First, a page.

Take a married couple in their 30s or 40s with an annual income of at least $40,000. Give them credit card bills of $30,000. Put them behind in their mortgage payments. Where are they today?
Try bankruptcy court.
They are the couple next door and the family down the street. They are on the court calendar with Diamond Bar aerospace worker Joe A. Narvaez and Orange County accountant Dennis J. Zlaket.
There, too, are the names of the seemingly rich and famous--actress Margaux Hemingway and sportscaster Scott St. James--as well as the apparent town pillars, such as the San Bernardino County judge who went bankrupt with a household income of nearly $95,000.
At a time when the Southland is facing its harshest economic environment in at least a decade, cases have been piling into the region's overburdened bankruptcy courts in such huge numbers that the system is a shambles.
Fraud is pervasive, corroding public confidence and curtailing the courts' effectiveness. Bogus filings by the thousands clog the works, making the courts easy to abuse and difficult to run. The abuses "are a terrible problem," said William J. Lasarow, a Los Angeles bankruptcy judge.
The bankruptcy courts are supposed to be the place were debtors get fresh starts and creditors are repaid as much as possible. Today's reality is far different.
Straitjacketed by stingy budgets, the consumer bankruptcy courts have largely become assembly lines where even profligate credit card debts are usually written off without question. The main victims are banks that issue the cards--and other credit card customers who absorb the losses through higher interest rates and annual fees.
The private trustees assigned to supervise the cases are so swamped with work that the system's checks and balances have virtually ceased to function. Bankruptcy authorities admit that prosecution is difficult because garden-variety consumer abuse is so common and resources are scarce.
For the corporate bankruptcies known as Chapter 11s, where companies are seeking to reorganize their affairs and pay back creditors, the courts are something akin to roach traps: Businesses check in, but they rarely check out.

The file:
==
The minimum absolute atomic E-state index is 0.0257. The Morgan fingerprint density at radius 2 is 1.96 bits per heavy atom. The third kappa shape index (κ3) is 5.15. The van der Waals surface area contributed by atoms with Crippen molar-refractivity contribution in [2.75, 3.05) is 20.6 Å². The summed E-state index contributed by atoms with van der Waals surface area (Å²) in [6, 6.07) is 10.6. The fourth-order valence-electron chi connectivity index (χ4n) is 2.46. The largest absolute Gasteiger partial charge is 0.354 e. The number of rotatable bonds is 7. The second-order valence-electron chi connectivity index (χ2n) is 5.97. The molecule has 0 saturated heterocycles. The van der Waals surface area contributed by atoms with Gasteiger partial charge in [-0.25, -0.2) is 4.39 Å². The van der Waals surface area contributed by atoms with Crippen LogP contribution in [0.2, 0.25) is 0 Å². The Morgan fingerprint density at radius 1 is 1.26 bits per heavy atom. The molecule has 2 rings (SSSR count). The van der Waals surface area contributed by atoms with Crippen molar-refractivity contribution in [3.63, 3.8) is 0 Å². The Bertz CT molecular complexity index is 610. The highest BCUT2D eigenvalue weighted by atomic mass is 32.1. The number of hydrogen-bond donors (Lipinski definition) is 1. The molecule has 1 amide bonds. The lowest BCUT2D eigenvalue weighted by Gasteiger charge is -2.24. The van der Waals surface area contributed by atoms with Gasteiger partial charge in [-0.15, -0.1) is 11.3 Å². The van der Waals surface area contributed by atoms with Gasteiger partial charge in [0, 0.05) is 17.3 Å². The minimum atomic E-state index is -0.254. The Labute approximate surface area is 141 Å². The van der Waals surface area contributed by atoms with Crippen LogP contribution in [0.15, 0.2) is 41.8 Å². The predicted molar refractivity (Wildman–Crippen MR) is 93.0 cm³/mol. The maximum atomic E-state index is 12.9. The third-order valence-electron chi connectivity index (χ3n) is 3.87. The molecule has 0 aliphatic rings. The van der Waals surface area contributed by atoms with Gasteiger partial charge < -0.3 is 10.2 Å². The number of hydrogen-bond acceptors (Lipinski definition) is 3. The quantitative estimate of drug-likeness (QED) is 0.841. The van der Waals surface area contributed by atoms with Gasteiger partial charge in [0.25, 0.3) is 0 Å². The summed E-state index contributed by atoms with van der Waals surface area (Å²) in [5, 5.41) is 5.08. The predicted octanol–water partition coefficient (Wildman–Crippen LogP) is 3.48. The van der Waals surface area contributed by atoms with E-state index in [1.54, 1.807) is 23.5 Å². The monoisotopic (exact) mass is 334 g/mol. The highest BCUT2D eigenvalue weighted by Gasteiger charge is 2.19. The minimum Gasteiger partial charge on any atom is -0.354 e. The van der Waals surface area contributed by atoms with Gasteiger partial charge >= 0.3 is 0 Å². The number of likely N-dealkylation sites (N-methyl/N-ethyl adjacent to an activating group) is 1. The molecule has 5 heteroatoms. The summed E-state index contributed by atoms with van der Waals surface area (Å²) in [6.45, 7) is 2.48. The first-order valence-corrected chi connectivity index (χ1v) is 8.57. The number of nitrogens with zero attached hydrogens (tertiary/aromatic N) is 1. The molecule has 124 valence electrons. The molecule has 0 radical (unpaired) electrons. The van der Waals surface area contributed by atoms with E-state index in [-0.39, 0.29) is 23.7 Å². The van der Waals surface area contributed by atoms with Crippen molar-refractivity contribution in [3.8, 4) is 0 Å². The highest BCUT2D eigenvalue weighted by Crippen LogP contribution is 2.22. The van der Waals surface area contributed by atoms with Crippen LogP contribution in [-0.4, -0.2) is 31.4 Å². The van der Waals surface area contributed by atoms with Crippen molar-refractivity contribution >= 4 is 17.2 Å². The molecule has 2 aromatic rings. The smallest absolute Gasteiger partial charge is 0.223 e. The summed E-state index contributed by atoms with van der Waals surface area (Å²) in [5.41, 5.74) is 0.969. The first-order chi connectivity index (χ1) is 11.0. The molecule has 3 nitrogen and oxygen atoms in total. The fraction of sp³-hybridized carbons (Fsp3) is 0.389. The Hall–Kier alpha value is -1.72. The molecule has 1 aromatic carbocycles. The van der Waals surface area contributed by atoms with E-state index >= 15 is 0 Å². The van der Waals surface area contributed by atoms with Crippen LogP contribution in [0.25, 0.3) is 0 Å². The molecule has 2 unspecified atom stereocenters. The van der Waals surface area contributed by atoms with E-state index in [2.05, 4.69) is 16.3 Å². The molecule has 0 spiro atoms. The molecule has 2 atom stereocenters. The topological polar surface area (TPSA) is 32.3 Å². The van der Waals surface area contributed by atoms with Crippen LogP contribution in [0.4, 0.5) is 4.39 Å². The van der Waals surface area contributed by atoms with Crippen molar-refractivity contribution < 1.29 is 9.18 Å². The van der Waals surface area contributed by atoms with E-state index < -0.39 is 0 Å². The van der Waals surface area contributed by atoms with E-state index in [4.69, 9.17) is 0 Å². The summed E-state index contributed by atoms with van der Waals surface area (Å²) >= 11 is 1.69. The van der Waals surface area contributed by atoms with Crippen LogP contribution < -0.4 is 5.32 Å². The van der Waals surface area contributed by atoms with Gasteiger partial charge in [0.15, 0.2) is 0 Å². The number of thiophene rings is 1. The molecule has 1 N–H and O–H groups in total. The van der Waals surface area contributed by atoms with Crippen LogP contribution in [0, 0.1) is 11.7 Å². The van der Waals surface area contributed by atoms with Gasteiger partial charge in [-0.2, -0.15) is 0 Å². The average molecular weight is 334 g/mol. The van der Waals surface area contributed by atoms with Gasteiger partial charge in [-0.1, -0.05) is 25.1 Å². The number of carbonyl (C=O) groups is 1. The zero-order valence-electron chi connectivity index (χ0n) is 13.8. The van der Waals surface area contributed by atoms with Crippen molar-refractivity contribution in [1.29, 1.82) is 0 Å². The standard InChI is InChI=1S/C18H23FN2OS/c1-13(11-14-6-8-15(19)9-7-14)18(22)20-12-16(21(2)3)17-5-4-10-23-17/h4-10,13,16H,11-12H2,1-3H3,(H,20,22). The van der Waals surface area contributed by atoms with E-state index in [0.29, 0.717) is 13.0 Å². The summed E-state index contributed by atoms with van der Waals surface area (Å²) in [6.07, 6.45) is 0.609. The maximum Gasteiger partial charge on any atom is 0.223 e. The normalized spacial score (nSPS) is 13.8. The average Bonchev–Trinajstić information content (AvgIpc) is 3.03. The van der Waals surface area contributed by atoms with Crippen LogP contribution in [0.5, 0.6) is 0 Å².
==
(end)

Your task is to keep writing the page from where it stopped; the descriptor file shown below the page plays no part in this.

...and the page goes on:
With ample justification, Southern California is routinely referred to as the bankruptcy capital of the nation. Close to 78,500 filings--32% more than a year ago and roughly double the level in 1985--were filed in 1991 in the Central District of California, which includes all of the Southland except the border counties of San Diego and Imperial.
Many of the nation's urban bankruptcy courts--notably in hard-pressed parts of New England, New Jersey and Florida--also are under severe strain. Yet, the breakdown is especially apparent here.
Unique to the Central District are its large population--more than 14 million people, an economy that is highly dependent on real estate for its health and the huge tide of sham bankruptcy petitions that are filed solely to head off apartment evictions, bankruptcy experts say.
The bankruptcy court in downtown Los Angeles is especially chaotic. Long lines abound, and clerks struggle to keep pace with the paperwork choking the system. Files are still not computerized.
The courts are a remarkable gathering spot for Southern Californians of all ages, colors and degrees of fame and fortune. What binds them is a pile of bills that have gotten way out of control.
One particularly intriguing window into this world is the personal bankruptcy filing of Duke D. Rouse. As presiding judge of the San Bernardino County Superior Court, Rouse filed for bankruptcy in mid-1989, despite an annual household income of nearly $95,000--a princely sum in a county where the median family income was about a third of that amount that year.
Though it escaped publicity, the filing eventually triggered an investigation by the top bankruptcy court administrator in San Bernardino, Timothy J. Farris, who said in a letter to the court clerk that the judge's action may be a "substantial abuse" of the system. The investigation is continuing.
Farris refused to be interviewed about the Rouse case; his letter did not state the nature of the suspected abuse. But court records indicate that the judge did not make complete financial disclosures in his initial filing.
Rouse left the bench in early 1990 to become an attorney in San Bernardino, the town where he was raised and has spent almost all of his 48 years. He refused comment on his case.
Bankruptcy authorities in Los Angeles say that as many as 40% of the consumer bankruptcies filed in the Central District may be abusive if not downright fraudulent. Though many are quickly spotted and dismissed, the cases gum up the system.
Especially irritating to authorities are the so-called "petition mills"--typically services that file bankruptcy petitions for unsophisticated, low-income renters facing eviction. A bankruptcy petition automatically halts an eviction proceeding.